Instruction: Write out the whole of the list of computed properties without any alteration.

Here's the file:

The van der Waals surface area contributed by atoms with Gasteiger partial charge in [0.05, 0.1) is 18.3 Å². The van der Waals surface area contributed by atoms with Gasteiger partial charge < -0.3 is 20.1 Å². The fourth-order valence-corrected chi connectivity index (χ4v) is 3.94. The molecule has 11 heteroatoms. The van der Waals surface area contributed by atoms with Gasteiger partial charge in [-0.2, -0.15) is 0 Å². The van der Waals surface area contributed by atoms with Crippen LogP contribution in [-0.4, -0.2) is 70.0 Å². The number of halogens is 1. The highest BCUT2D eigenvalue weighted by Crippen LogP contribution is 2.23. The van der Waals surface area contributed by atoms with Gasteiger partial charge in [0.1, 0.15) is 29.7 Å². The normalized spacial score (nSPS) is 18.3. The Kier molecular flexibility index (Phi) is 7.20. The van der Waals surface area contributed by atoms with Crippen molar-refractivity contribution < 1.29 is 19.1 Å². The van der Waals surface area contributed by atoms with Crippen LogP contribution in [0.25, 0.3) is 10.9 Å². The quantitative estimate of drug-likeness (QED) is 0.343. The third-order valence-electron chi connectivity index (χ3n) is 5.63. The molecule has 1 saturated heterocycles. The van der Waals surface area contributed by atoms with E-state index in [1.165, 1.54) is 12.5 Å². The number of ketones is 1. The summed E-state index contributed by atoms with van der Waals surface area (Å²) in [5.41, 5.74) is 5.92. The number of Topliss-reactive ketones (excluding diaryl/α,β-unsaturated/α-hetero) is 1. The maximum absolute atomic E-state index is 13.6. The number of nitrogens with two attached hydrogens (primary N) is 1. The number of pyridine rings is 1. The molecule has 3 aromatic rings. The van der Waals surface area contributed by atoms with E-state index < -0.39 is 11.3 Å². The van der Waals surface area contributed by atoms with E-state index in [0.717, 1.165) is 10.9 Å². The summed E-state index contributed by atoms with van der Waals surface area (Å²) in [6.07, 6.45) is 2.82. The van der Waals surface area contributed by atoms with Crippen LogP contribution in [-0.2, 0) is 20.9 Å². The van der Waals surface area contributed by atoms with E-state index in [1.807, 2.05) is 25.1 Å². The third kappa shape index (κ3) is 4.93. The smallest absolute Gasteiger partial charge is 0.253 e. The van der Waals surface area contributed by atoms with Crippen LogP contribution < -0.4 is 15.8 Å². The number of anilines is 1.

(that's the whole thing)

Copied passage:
The van der Waals surface area contributed by atoms with Gasteiger partial charge in [0.05, 0.1) is 18.3 Å². The van der Waals surface area contributed by atoms with Gasteiger partial charge < -0.3 is 20.1 Å². The fourth-order valence-corrected chi connectivity index (χ4v) is 3.94. The molecule has 11 heteroatoms. The van der Waals surface area contributed by atoms with Gasteiger partial charge in [-0.2, -0.15) is 0 Å². The van der Waals surface area contributed by atoms with Crippen LogP contribution in [-0.4, -0.2) is 70.0 Å². The number of halogens is 1. The highest BCUT2D eigenvalue weighted by Crippen LogP contribution is 2.23. The van der Waals surface area contributed by atoms with Gasteiger partial charge in [0.1, 0.15) is 29.7 Å². The normalized spacial score (nSPS) is 18.3. The Kier molecular flexibility index (Phi) is 7.20. The van der Waals surface area contributed by atoms with Crippen molar-refractivity contribution < 1.29 is 19.1 Å². The van der Waals surface area contributed by atoms with Crippen LogP contribution in [0.25, 0.3) is 10.9 Å². The quantitative estimate of drug-likeness (QED) is 0.343. The third-order valence-electron chi connectivity index (χ3n) is 5.63. The molecule has 1 saturated heterocycles. The van der Waals surface area contributed by atoms with E-state index in [1.165, 1.54) is 12.5 Å². The number of ketones is 1. The summed E-state index contributed by atoms with van der Waals surface area (Å²) in [5.41, 5.74) is 5.92. The number of Topliss-reactive ketones (excluding diaryl/α,β-unsaturated/α-hetero) is 1. The maximum absolute atomic E-state index is 13.6. The number of nitrogens with two attached hydrogens (primary N) is 1. The number of pyridine rings is 1. The molecule has 3 aromatic rings. The van der Waals surface area contributed by atoms with E-state index < -0.39 is 11.3 Å². The van der Waals surface area contributed by atoms with E-state index in [0.717, 1.165) is 10.9 Å². The summed E-state index contributed by atoms with van der Waals surface area (Å²) in [6.07, 6.45) is 2.82. The van der Waals surface area contributed by atoms with Crippen LogP contribution in [-0.2, 0) is 20.9 Å². The van der Waals surface area contributed by atoms with E-state index in [1.807, 2.05) is 25.1 Å². The third kappa shape index (κ3) is 4.93. The smallest absolute Gasteiger partial charge is 0.253 e. The van der Waals surface area contributed by atoms with Crippen LogP contribution < -0.4 is 15.8 Å². The number of anilines is 1.